Reducing sugar in yoghurt without reducing sweetness

Posted: 22 April 2016 | Victoria White, Digital Content Producer | No comments yet

Researchers have manipulated the metabolic properties of yoghurt-producing bacteria to sweeten yoghurt naturally, while reducing sugar in the final product…

Researchers have manipulated the metabolic properties of yoghurt-producing bacteria to sweeten the yoghurt naturally, while reducing sugar in the final product.


Similar manipulations have also all but eliminated lactose, so that those with lactose intolerance can enjoy the yoghurt. The researchers have accomplished all of this using microbiological methods that predate the era of genetic technologies.

The goal was to engineer the yoghurt bacteria not to consume glucose, a fermentation product that is a particularly sweet form of sugar, said Eric Johansen, PhD. Johansen is Associate Vice President – Science, Chr. Hansen, A/S, Hørsholm, Denmark.

In certain countries, including Denmark, yoghurt is defined as containing live cultures of Streptococcus thermophilus and Lactobacillus delbrueckii subsp bulgaricus. Normally, when grown in milk, the two bacterial species break down lactose, a disaccharide, into its monosaccharide components, glucose, and galactose. They consume the glucose and secrete the galactose.

“We wanted to change them so that they would eat the galactose and spit out the glucose,” said Johansen. “That required a number of changes in metabolism.”

Reducing added sucrose by 20 percent

In the first step, the investigators grew S. thermophilus on a medium where galactose was the sole food source. Thus, individual bacteria had to consume galactose in order to grow. A few mutants were capable of doing so, and the investigators cultured these.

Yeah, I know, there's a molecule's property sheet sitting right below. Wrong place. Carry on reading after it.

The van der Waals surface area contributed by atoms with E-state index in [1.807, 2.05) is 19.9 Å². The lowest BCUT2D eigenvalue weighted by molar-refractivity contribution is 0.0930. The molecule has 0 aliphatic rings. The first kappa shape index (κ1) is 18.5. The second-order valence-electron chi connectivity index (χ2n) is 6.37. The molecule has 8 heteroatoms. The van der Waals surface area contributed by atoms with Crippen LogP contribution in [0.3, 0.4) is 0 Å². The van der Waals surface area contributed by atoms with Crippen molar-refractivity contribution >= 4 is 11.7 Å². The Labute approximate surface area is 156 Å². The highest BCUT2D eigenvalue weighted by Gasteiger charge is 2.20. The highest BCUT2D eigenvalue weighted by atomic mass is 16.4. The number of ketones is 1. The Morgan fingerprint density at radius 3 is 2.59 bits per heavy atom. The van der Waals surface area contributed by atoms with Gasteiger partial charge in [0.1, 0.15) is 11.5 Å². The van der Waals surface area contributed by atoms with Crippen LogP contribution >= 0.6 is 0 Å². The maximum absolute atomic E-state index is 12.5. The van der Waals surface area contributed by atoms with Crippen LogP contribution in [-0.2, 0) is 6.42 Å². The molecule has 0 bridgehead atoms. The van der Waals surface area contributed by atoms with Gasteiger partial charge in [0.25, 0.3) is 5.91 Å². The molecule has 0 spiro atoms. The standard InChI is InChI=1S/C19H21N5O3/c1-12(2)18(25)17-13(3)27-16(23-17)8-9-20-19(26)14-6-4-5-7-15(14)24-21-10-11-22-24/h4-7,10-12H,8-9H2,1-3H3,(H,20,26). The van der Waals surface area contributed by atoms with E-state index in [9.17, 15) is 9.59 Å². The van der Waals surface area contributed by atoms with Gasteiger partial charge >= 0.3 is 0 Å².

The next steps were to modify the bacteria so that they would no longer consume glucose, and would no longer even transport glucose into the cell. To this end, Johansen’s team grew the bacteria in a medium containing a glucose analogue called 2-deoxyglucose, which is toxic to cells. The few mutants that survived in this medium lacked the ability to metabolise glucose. A second round of selection, with higher levels of 2-deoxyglucose, resulted in survival of mutants lacking the glucose transport mechanism.

The researchers also used 2-deoxyglucose to isolate mutants of Lactobacillus bulgaricus, to select for mutants that were unable to transport glucose into the cell. This prevented them from consuming the glucose produced by S. thermophilus.

Now they made yoghurt with the modified bacteria. The yoghurt had very little lactose, and not much galactose. But it was high in glucose – and sweet. They presented the yoghurt to a taste panel, with varying amounts of sucrose added, but in all cases with less than is normally added to yoghurt. The results: they were able to reduce added sucrose by 20 percent while maintaining the desired sweetness.

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